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Wrasse; Western King

Wrasse; Western King

Coris auricularis

There are over 400 species worldwide within the wrasse family, Labridae, roughly half of which are found in Australia.  Size, shape and behavioural patterns vary greatly between species, however one common characteristic of this family is that they are protogynous hermaphrodites.  That is all juveniles are born female, they consequently join a female harem that is dominated by a single male and if the behavioural cues of the male are missing the largest female will ultimately change sex.  The western king wrasse undergo three different colour stages.  Small juveniles have black and white lateral stripes down the length of the body; large juveniles and females are a pinkish-white in colouration with a dark red stripe extending through the eye to the base of the tail; and males are bright pink with fine iridescent blue and yellow lines across the body and fins, a white lower jaw and a broad white bar behind the pectoral fin.  This species grows to a maximum length of 40 centimetres.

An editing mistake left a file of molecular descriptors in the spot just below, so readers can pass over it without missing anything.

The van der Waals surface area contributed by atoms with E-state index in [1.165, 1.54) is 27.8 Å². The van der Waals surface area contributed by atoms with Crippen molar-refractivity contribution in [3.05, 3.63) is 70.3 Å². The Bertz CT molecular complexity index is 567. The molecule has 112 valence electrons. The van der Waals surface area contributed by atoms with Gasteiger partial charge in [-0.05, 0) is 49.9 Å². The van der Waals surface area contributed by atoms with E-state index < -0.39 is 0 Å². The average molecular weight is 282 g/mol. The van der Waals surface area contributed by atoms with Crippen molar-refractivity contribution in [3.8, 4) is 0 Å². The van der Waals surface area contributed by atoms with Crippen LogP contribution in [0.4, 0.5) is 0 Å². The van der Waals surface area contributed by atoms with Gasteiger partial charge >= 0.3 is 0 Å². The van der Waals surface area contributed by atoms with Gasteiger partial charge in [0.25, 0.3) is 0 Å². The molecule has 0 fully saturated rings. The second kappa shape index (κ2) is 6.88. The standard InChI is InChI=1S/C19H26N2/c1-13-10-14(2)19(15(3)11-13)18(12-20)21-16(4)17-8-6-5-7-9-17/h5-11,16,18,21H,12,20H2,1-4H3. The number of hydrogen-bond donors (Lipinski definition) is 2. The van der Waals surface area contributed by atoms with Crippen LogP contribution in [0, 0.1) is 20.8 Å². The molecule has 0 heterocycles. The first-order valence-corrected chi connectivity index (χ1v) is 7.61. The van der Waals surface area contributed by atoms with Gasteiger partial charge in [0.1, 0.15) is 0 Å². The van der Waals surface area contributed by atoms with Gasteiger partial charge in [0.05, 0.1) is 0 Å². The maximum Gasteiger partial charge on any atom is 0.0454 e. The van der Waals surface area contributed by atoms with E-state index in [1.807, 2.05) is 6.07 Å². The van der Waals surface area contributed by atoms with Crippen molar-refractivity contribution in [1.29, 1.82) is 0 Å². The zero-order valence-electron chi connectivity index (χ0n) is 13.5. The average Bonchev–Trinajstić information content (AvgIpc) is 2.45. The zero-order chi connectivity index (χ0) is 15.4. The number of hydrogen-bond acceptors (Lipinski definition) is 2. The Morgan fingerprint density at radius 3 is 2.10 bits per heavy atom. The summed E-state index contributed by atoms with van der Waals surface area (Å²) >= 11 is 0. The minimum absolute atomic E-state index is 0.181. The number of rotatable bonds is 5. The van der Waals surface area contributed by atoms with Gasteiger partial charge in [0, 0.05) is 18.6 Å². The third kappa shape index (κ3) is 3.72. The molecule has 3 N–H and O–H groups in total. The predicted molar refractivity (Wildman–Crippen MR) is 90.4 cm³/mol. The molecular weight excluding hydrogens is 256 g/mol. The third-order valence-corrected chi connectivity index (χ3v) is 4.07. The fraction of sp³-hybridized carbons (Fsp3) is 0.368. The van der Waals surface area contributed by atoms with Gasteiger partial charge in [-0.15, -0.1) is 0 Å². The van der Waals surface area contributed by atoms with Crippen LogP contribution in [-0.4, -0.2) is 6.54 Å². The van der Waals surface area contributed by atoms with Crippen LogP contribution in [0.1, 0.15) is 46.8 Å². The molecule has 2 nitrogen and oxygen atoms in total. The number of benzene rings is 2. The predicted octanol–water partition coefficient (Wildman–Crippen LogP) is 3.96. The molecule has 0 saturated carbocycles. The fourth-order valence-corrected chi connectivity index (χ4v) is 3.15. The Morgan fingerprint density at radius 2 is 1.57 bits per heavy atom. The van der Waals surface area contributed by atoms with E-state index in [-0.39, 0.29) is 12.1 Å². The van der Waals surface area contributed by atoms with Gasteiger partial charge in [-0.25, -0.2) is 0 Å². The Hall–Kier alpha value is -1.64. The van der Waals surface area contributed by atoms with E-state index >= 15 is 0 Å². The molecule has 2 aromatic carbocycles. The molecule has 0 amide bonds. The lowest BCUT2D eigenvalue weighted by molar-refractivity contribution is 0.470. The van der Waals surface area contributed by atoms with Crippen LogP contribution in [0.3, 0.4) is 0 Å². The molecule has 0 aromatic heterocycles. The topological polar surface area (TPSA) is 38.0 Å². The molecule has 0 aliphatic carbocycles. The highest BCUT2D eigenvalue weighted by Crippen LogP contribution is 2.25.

Juveniles remain inconspicuously hidden in reefs, where adults form small aggregations on the edge of the reef close to sand and seagrass in clear coastal to offshore waters to depths of 45 metres.  Juveniles and females set up cleaning stations where they pick parasites of larger fish in the area.  Endemic to Western Australia, the western king wrasse ranges from Coral Bay to the Recherche Archipelago, WA.

Other common names include:  Blushing wrasse

 

Occurrence at the Busselton Jetty: 

Female and juvenile western king wrasse are commonly observed from the underwater observatory.  There have only been several occasions when a male has been visible, and due to his vibrant colouration and personality he presents as a different species, most likely this is one of the most beautiful fish to be view from the observatory.  The males are noticeably larger than the females, and spend the majority of their time displaying their fins and swimming erratically.  Females and juveniles of varying sizes make up the harem and throughout the day are observed cleaning parasites from willing fish such as crested morwongs.

Image by: Busselton Jetty Inc.